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One of the more frequent issues on which I have recently been consulted is the problem executor. This can range from the overwhelmed executor who is innocently delaying the administration of the estate to the more troubling cases where one suspects deliberate subterfuge.

An executor is a person placed in a position of trust and control by a testator. They are given the responsibility of dealing with a person’s estate after they have passed away. This will normally require them to apply for probate; submit an inheritance tax return and pay any tax due; gather in the deceased’s assets (perhaps selling shares or property in the process); pay the deceased’s debts; and then to distribute the estate in accordance with the terms of the will.

The role of an executor is, therefore, not one to be taken lightly. If not done properly, it can attract a personal liability to make good any loss to the estate.

There is no set timescale in which an estate administration must be completed. Each administration is different and timescales depend on a multitude of factors. Communication is key. In an ideal world, an executor will keep beneficiaries informed of progress and be transparent. If an estate administration seems to be taking too long, as a first step consider approaching the executor to ask the reason behind the delays; there may be an innocent explanation.

However, in a minority of cases, there are those who refuse to correspond with beneficiaries, answer their questions, or deal with the estate administration as they should. In those circumstances, a beneficiary will understandably want to take some steps to ensure matters are properly progressed. There are also some cases in which the executor is up to no good, perhaps benefitting himself from the estate or siphoning off assets.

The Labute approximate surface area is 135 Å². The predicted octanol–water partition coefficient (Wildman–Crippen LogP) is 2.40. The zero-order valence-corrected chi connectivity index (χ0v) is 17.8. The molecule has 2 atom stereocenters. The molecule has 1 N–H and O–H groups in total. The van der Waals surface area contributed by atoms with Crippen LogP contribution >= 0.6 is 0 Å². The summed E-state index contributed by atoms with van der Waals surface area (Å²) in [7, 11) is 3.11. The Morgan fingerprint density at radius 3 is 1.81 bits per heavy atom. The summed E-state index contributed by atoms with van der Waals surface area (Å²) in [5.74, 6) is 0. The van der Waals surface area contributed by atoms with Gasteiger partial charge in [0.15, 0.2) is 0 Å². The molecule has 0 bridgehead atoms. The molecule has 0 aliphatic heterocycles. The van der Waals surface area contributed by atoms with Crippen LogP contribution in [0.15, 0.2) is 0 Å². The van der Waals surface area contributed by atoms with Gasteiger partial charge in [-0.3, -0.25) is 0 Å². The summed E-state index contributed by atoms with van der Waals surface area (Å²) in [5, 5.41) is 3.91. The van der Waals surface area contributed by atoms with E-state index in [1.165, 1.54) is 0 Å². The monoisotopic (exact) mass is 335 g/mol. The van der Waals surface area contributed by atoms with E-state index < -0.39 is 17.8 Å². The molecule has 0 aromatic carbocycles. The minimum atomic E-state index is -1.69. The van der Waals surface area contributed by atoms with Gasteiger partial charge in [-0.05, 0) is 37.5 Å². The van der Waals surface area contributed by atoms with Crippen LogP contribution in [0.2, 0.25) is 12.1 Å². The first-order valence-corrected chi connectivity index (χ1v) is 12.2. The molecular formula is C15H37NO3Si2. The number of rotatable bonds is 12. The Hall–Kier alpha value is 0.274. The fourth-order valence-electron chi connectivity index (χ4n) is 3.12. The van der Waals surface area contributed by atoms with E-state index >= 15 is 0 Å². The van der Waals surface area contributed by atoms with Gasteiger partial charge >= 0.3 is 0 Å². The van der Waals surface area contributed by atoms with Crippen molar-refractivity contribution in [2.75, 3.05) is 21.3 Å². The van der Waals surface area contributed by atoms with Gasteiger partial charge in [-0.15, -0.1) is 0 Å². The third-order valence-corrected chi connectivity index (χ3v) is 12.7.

The good news is that there are options available to the beneficiary dealing with a wayward executor.

The court has the jurisdiction to intervene and make orders compelling an executor to take certain steps, or desist from taking a particular step. This can be enough to allow the estate administration to be finalised. The court also has the power to take over the administration of an estate, if necessary, though this power is infrequently exercised.

An alternative option is to apply to have the problem executor removed and replaced with a more suitable candidate. Again, the court has the discretion to do so and will consider the facts of each individual case to determine whether such a step is appropriate.

Where a beneficiary suffers a loss as a result of an executor’s improper conduct, steps can be taken to seek to recover that loss.

However, the above options involve litigation and the attendant costs and risks. It is therefore important to obtain specialist legal advice when considering taking steps to deal with an ineffective, difficult or obstructive executor to ensure that the course of action is appropriate for the individual circumstances.

The Contentious Trust and Probate Team at Lester Aldridge is experienced in dealing with these type of issues and making court applications for those beneficiaries in need. If you or someone you know has encountered any such problems, please contact us on 01202 786152 for a no obligation initial discussion.